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 Table of Contents  
SHORT COMMUNICATION
Year : 2021  |  Volume : 10  |  Issue : 1  |  Page : 156-157

Containment of coronavirus disease-2019 pandemic in India: Need to adopt a concerted and multisectoral response


1 Member of the Medical Education Unit and Institute Research Council, Department of Community Medicine, Shri Sathya Sai Medical College and Research Institute, Sri Balaji Vidyapeeth – Deemed to be University, Nellikuppam, Chengalpet District, Tamil Nadu, India
2 Department of Community Medicine, Shri Sathya Sai Medical College and Research Institute, Sri Balaji Vidyapeeth – Deemed to be University, Ammapettai, Nellikuppam, Chengalpet District, Tamil Nadu, India

Date of Submission20-Mar-2020
Date of Decision13-Jul-2020
Date of Acceptance30-Aug-2020
Date of Web Publication31-Jan-2021

Correspondence Address:
Dr. Saurabh RamBihariLal Shrivastava
Professor, Department of Community Medicine, Shri Sathya Sai Medical College and Research Institute, Sri Balaji Vidyapeeth (SBV) - Deemed to be University, Tiruporur - Guduvancherry Main Road, Ammapettai, Nellikuppam, Chengalpet District - 603 108, Tamil Nadu
India
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Source of Support: None, Conflict of Interest: None


DOI: 10.4103/ijrc.ijrc_24_20

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  Abstract 


The coronavirus disease-2019 (COVID-19) pandemic has threatened the progress made in the field of the health sector across the globe. From the Indian perspective, we have become the third most affected nation across the globe and the trends of the novel infection continues to worsen further. All these estimates are a clear marker of the fact that we have not been up to the mark in terms of both preparedness activities as well as the public health response to the infection. Amidst all these developments, there is an indispensable need that we have to divert our all our resources and adopt a multi-sectoral response for the effective containment of the infection with the active and concerted support of all the stakeholders. In conclusion, the COVID-19 cases in India has been increasing on an alarming note and it is the need of the hour to continue to improve our outbreak readiness and emergency response. Further, we cannot defeat the COVID-19 until we all are together in the battle against the novel infection and continue to support the Government in all their planned strategies.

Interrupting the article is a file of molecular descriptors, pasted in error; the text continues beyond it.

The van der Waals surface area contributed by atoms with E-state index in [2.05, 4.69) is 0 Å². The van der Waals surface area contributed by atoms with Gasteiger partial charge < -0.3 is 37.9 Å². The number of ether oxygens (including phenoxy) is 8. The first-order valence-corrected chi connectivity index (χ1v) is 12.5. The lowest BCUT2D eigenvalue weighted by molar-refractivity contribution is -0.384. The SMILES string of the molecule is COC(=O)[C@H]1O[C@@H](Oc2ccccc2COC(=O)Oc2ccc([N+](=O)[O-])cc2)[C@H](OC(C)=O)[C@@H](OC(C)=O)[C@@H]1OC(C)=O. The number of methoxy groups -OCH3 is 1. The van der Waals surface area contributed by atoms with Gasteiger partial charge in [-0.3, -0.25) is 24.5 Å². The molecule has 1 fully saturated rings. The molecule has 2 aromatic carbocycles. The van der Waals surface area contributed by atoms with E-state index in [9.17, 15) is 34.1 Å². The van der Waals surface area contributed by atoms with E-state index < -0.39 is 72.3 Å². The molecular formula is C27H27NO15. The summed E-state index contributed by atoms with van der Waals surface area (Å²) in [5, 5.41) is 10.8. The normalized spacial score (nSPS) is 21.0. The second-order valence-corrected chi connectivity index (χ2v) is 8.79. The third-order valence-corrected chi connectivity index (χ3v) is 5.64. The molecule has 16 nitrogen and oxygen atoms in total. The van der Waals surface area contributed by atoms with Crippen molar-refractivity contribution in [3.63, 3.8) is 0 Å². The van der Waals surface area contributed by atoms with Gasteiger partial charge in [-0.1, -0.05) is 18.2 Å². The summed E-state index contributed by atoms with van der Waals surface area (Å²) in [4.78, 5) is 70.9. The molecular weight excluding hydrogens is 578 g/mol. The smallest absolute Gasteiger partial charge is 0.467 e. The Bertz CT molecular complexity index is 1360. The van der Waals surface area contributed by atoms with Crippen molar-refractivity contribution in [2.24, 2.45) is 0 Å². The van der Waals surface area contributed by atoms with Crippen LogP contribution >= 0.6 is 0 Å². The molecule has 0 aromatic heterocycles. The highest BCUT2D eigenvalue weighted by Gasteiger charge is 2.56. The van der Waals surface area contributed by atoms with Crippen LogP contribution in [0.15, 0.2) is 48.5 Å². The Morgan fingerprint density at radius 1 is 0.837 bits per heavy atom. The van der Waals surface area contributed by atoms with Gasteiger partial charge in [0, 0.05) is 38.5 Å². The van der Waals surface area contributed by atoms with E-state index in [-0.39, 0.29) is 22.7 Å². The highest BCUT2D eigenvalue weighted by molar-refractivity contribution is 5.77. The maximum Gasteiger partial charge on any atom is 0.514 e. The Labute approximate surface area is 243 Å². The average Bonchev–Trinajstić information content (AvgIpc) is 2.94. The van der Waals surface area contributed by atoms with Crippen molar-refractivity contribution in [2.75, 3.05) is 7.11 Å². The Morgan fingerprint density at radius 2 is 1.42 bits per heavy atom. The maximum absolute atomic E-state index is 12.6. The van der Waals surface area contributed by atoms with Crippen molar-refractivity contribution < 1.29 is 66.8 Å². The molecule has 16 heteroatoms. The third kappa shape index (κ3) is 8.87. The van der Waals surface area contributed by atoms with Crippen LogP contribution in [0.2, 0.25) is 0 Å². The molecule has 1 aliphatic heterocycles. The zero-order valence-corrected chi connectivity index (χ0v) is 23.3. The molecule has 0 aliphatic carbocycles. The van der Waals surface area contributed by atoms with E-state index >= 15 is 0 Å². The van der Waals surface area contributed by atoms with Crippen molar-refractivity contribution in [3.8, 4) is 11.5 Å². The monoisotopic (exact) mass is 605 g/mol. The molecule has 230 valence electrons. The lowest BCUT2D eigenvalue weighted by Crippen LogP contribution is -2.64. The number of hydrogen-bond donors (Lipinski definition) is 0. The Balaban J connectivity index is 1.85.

Keywords: COVID-19 pandemic, India, preparedness


How to cite this article:
Shrivastava SR, Shrivastava PS. Containment of coronavirus disease-2019 pandemic in India: Need to adopt a concerted and multisectoral response. Indian J Respir Care 2021;10:156-7

How to cite this URL:
Shrivastava SR, Shrivastava PS. Containment of coronavirus disease-2019 pandemic in India: Need to adopt a concerted and multisectoral response. Indian J Respir Care [serial online] 2021 [cited 2021 Mar 2];10:156-7. Available from: http://www.ijrc.in/text.asp?2021/10/1/156/308448




  Introduction Top


The coronavirus disease-2019 (COVID-19) pandemic has threatened the progress made in the field of the health sector across the globe.[1],[2] This is clearly evident due to the fact that the pandemic has affected each and every individual and all the determinants of human lives directly or indirectly.[1],[2] From the epidemiological perspective, as on July 12, 2020, a cumulative total of 12,552,765 cases and 561,617 deaths have been reported worldwide, which amounts to a global case fatality rate of 4.47%.[1] Moreover, the disease has been reported across 216 nations and territories since its first detection in the Wuhan city of China.

COVID-19 pandemic in India

From the Indian perspective, after an initial gradual rise in the incidence of the disease, the daily incidence of the cases has immensely increased, with 28,637 cases being reported within a span of 24 h and thus taking the cumulative total to 849,553 cases.[1] At the same time, the disease has resulted in the death of 22,674 people owing to the development of disease-related complications.[1],[3] Even though community transmission of the disease has not yet been reported, it is worth noticing that India has become the third most affected nation across the globe and the trends of the novel infection continues to worsen further.[1],[2],[3] Within the nation, the states of Maharashtra and Tamil Nadu and Union Territory of Delhi are currently the most affected ones.